If Mark Bowden can be considered a prominent author, it is likely because of Ridley Scott’s Blackhawk Down, a 2001 film based on Bowden’s book of the same name. In fact, Killing Pablo will also be a movie, to be released in 2011. Bowden is a journalist of sorts, whose forte is police or military stories; you can tell because all of his publicity photos make him look like a rough & tumble badass in order to fit his image as a documenter of other rough & tumble badasses.
Killing Pablo is, as the title suggests, about the hunting and eventual killing of Pablo Escobar, one of (if the the) most notorious drug kingpins in history. In 1989 (coincidentally, at a time when American demand for cocaine had skyrocketed), his cartel controlled 80% of the global cocaine market, and Pablo himself boasted a net worth of about $25 billion. Pablo was killed in 1993 by a secretive group of Colombian police and American Delta Force operatives at the end of a year-long, 600-man manhunt that cost literally hundreds of lives. This book is an attempt at chronicling that year, for better or worse.
Bowden isn’t prone to contemplative navel-gazing like, say, Sebastian Junger. The latter is concerned with character dynamics as much as historical action (and this sometimes to his detriment); Bowden, at least in Killing Pablo doesn’t seem to care overly much about making his readers understand or care about the story’s actors; even historical context is limited to the minimum amount necessary to appreciate what’s happening. It’s a visceral and immediately gratifying approach to the subject, but you pay for it later on. The story begins in 1948, a year before Pablo Escobar was born: the Cold War between the Americans and the Soviets was just getting underway, and South and Central America was entering a gauntlet of rising and falling dictatorships. Pablo, originally quite poor, was a millionaire by the age of 22, capitalizing on the many opportunities for drug traffickers to be had in those days. But we don’t get much more about Pablo’s history, his rapid rise to power, or the conditions which made a cold-blooded murderer and drug dealer so popular to his home town of Medellín1.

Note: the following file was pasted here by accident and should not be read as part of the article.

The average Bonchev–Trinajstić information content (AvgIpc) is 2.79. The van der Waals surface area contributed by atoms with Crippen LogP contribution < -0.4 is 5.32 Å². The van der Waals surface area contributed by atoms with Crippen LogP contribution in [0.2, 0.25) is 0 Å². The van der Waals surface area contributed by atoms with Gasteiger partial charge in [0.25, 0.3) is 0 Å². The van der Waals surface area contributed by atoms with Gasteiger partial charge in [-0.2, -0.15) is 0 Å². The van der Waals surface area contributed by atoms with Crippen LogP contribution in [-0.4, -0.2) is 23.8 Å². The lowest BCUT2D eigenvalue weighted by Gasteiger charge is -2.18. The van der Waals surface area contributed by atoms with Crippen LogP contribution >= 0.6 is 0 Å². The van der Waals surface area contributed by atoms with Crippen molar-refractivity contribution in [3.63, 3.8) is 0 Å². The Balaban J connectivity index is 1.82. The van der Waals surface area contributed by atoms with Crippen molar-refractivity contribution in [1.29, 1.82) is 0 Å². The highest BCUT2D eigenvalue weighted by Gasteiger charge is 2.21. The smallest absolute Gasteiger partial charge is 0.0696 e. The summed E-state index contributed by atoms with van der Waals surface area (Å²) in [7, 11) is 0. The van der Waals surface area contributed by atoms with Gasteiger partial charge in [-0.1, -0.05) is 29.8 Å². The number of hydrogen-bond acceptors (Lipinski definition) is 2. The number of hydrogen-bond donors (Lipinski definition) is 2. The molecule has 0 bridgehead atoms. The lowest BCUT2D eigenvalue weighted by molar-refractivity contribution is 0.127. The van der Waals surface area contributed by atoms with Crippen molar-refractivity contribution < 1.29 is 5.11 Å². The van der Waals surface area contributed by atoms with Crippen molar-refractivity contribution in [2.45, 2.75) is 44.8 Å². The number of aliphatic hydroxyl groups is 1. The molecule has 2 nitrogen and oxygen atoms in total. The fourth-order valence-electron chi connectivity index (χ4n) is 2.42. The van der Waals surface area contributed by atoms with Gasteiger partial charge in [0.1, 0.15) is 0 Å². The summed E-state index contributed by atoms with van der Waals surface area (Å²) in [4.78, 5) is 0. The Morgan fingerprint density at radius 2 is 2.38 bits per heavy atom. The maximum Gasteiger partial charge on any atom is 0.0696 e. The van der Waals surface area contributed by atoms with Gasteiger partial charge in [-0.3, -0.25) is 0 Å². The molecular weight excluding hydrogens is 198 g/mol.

The story really begins with the assassination of popular liberal presidential candidate Luis Carlos Galán in 1989, which Escobar’s cartel was almost certainly behind. Mere assassination was old hat for Escobar: he had, by this point, ordered the murder of many hundreds of rivals, political enemies, and civilians who happened to get in his way. He had also bombed planes and buildings, to boot. Though of course Escobar’s cartel was a criminal organization, it had fought its way to an uneasy standstill with the existing powers in Colombia: Escobar was too power and violent to trifle with, and of course he was unafraid to go after the family members of his enemies in an effort to dissuade them. The assassination of Galán, however, convinced the newly-elected president César Gaviria to go after him, not least because of pressure from the United States to choke the flow of cocaine from the south.
In a story so absurd it must be true, Escobar negotiated a deal with the Colombian government: he would publicly “surrender” to the authorities and go to prison, but it would be a prison built by him, in a location chosen by him, and staffed with guards employed by him. The result, La Catedral, was a lavish mansion built on top of a hill outside Medellín, which Escobar stayed “imprisoned” for about a year while carrying on the cartel business as usual. When he tortured and murdered four of his lieutenants there, however, the Colombian government once again moved against him, seeking to put him in a real prison. Their attempt to recapture him failed: he walked out the back gate and disappeared, sparking the year-long manhunt that culminated in his death.